East District 10 mile time trial championship

East District 10 mile time trial championship on course B10/37R on Saturday 11 June – Bruce Williams reports
70 competitors including 10 women competed in the EDCA championship ‘10’ on Saturday afternoon, a good field but 10 or 20 less than it would have been owing to a clash with a VTTA East Anglia event (a fifty mile time trial) on the E2 Cambridgeshire course on the same afternoon, a fast course that always attracts full fields with its promise of fast times.  Hopefully, the various organisations – VTTA and EDCA in this case but, on other occasions, EDCA and ECCA – can avoid clashes of this type in future years to the benefit of all parties, including the riders, and the respective events.
Flying the flag for the NNW in the EDCA championship on Saturday were Aiden Bond, seeded at number 15 and John Morgan, at 33.  Pre race favourites included Paul Jay of Team Velovelocity, at 20, and muscular, fast cycling police officer, Steve Gorbutt, Diss and District CC, off at number 50.  This event was very well organised by multiple EDCA winner and cycling coach, Daniel Bloy, who decided to forego the chance to add to his medal collection on this occasion in order to focus fully on the organisation. He said that he thought it was too stressful to try both, poor chap.
HQ for the event was Tottenhill village hall – a nice spot with excellent car parking – and, a nice touch this I thought, marshals and helpers were provided with vouchers for any number of free drinks, cakes and sandwiches at the expense of the EDCA.  I duly consumed two coffees (pre race) and two teas (post race – but no food!) consoling myself with the thought that the EDCA owed me a few freebies over the last few years.  Like riders, helpers are normally entitled to one free drink at hq after each event and previously I always paid for my 2nd cup of tea!  This was a real treat and I am not one to look a gift horse in the mouth.
The course is well known to EDCA cyclists (well particularly riders of the Kings Lynn CC and Wisbech Wheelers who use it regularly for club time trials) beginning on the A10 south of Kings Lynn heading south toward Downham Market until turning left (east) onto the A1122 at Bexwell roundabout. From here it is just under 3 miles to the Stradsett cross roads with the A134 (where I was marshalling) where riders turn left again to head north to the finish at Tottenhill. An interesting tri-angular course where the finishing leg does not quite return you to the start point, but with the start and finish only separated by a mile or so.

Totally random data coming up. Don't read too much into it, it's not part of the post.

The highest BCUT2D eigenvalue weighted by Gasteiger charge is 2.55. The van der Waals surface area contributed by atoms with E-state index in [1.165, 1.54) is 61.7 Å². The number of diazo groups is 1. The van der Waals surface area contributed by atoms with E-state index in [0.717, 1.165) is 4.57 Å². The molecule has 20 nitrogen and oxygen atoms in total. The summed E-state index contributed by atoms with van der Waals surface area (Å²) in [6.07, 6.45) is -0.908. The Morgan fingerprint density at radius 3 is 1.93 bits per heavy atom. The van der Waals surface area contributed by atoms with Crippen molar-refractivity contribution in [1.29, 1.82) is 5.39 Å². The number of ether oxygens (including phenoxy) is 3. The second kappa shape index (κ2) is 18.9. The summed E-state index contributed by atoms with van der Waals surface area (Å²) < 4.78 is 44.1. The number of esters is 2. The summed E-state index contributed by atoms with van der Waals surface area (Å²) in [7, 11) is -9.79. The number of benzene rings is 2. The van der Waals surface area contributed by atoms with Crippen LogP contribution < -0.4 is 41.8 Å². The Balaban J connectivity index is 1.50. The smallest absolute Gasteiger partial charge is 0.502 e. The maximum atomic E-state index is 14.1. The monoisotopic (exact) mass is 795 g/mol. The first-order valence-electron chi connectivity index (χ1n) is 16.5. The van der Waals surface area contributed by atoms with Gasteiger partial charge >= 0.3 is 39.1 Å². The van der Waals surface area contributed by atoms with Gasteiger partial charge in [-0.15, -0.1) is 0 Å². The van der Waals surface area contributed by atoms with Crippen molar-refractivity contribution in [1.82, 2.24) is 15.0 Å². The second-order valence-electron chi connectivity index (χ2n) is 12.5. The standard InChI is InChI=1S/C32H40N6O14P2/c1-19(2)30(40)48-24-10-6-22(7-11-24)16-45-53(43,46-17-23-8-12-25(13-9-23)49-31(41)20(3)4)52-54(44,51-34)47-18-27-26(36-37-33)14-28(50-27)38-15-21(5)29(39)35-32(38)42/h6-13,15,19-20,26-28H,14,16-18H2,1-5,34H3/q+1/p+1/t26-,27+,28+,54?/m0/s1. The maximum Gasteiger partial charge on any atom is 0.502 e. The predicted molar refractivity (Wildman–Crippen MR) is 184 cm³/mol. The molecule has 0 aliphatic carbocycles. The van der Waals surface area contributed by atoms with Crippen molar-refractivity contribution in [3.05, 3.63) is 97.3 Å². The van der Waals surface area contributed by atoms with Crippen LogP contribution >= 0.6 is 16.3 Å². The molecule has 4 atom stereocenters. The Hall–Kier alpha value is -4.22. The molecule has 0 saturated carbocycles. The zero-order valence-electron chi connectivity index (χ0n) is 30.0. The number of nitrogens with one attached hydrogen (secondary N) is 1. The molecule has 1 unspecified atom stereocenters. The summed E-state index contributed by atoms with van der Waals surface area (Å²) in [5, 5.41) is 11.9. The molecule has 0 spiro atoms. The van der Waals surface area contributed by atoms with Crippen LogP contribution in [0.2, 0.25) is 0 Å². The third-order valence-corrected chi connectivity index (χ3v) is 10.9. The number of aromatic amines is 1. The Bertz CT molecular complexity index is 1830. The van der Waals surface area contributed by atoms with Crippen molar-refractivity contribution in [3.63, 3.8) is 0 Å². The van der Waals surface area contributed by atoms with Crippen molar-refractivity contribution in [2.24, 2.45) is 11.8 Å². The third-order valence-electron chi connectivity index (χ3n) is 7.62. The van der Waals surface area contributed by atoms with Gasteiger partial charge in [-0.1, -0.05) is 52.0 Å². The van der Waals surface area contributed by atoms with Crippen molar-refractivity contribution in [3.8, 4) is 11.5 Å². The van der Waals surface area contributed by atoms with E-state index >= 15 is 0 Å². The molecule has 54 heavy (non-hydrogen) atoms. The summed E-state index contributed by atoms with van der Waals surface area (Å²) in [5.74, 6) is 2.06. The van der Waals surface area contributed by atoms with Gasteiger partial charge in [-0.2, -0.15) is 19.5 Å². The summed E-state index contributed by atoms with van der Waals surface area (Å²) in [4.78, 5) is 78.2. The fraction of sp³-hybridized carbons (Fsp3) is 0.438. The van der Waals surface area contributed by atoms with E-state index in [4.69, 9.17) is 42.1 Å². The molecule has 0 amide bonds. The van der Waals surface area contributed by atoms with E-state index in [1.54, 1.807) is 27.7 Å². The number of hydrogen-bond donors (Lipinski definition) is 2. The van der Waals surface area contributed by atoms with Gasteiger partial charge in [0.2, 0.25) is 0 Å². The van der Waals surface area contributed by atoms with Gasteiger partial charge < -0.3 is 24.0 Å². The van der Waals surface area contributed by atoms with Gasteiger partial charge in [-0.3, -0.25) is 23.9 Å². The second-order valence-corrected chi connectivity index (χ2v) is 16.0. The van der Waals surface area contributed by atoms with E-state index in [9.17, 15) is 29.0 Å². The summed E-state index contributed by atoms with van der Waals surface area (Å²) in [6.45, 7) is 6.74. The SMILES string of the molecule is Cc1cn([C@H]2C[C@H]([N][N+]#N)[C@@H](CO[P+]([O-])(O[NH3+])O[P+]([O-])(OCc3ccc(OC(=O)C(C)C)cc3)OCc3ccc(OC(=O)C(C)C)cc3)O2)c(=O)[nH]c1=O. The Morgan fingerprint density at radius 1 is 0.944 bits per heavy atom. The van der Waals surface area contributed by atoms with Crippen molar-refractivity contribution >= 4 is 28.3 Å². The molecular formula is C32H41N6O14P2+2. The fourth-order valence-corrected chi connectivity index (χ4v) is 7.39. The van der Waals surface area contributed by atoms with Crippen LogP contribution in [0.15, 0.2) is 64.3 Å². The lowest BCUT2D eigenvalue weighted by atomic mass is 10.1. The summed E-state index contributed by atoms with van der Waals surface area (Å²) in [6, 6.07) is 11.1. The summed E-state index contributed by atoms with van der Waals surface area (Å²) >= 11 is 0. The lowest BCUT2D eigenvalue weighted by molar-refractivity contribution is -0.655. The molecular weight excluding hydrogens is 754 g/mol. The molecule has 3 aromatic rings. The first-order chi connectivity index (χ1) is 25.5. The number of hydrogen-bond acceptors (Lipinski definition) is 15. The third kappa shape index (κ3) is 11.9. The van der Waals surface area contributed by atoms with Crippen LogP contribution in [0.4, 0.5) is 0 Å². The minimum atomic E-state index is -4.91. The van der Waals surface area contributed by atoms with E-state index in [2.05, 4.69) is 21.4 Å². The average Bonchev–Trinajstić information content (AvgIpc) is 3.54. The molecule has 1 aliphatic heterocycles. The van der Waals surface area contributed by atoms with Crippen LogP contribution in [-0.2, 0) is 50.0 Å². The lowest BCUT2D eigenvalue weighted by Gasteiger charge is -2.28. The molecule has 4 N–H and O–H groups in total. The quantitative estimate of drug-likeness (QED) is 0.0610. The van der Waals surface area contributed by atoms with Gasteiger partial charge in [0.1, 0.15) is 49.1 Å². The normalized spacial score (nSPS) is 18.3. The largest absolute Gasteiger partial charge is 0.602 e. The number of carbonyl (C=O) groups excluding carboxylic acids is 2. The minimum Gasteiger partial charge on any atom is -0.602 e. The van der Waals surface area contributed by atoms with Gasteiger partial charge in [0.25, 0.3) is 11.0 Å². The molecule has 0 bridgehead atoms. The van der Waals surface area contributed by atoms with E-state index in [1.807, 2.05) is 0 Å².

Weather conditions were hot and very humid so I could not help but think that, whilst this was ok for a ‘10’, it would present quite a challenge to the VTTA riders doing the ‘50’ on the E2.  Best be prepared with both energy drinks and extra supplies of water for this.  Wind conditions on our course were reasonable with, as I saw it, the riders getting some drag benefit from traffic on the A10, certainly getting wind assistance on the A1122 2nd leg, but with the finishing section on the A134 proving tough.  This last leg was certainly where the race was won and lost.
Most pundits had Paul Jay as the favourite but, whilst recording a time of 21.12, he was beaten into 2nd place by Oliver Milk of Tri-Anglia Triathlon club who recorded a fine time of 20.59.  Tom Fitzpatrick of Spirit Racing Team (London West District) was third with 21.23 ahead of Chris Skinner (well known to NNW as a quite regular guest rider in our club time trials) of Team Pedal Revolution (formerly API Metrow) in 21.38, the same time being recorded by Steve Gorbutt.  Veteran’s prize was won by Chris Womack of VC Baracchi, aged 69, beating his age standard by 5.23.  Oldest vets in the field were Brian Foster and Ron Back, both in their late 70’s.